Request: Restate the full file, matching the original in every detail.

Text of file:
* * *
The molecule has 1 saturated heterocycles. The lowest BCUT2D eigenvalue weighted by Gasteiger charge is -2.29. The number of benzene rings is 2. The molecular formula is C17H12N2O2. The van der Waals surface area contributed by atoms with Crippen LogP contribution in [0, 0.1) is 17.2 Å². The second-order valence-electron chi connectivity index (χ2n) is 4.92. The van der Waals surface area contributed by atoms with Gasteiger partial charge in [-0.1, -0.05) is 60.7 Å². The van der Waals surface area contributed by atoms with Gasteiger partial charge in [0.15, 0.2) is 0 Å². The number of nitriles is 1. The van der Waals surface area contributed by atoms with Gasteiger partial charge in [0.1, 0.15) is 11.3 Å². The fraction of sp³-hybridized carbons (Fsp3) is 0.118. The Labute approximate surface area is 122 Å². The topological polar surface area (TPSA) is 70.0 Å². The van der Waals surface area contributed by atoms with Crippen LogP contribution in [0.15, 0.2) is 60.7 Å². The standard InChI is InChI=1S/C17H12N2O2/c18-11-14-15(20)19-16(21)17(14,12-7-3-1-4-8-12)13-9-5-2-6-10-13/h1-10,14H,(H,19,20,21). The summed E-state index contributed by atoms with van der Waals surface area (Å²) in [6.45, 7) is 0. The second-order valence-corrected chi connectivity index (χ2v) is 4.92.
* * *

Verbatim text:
The molecule has 1 saturated heterocycles. The lowest BCUT2D eigenvalue weighted by Gasteiger charge is -2.29. The number of benzene rings is 2. The molecular formula is C17H12N2O2. The van der Waals surface area contributed by atoms with Crippen LogP contribution in [0, 0.1) is 17.2 Å². The second-order valence-electron chi connectivity index (χ2n) is 4.92. The van der Waals surface area contributed by atoms with Gasteiger partial charge in [-0.1, -0.05) is 60.7 Å². The van der Waals surface area contributed by atoms with Gasteiger partial charge in [0.15, 0.2) is 0 Å². The number of nitriles is 1. The van der Waals surface area contributed by atoms with Gasteiger partial charge in [0.1, 0.15) is 11.3 Å². The fraction of sp³-hybridized carbons (Fsp3) is 0.118. The Labute approximate surface area is 122 Å². The topological polar surface area (TPSA) is 70.0 Å². The van der Waals surface area contributed by atoms with Crippen LogP contribution in [0.15, 0.2) is 60.7 Å². The standard InChI is InChI=1S/C17H12N2O2/c18-11-14-15(20)19-16(21)17(14,12-7-3-1-4-8-12)13-9-5-2-6-10-13/h1-10,14H,(H,19,20,21). The summed E-state index contributed by atoms with van der Waals surface area (Å²) in [6.45, 7) is 0. The second-order valence-corrected chi connectivity index (χ2v) is 4.92.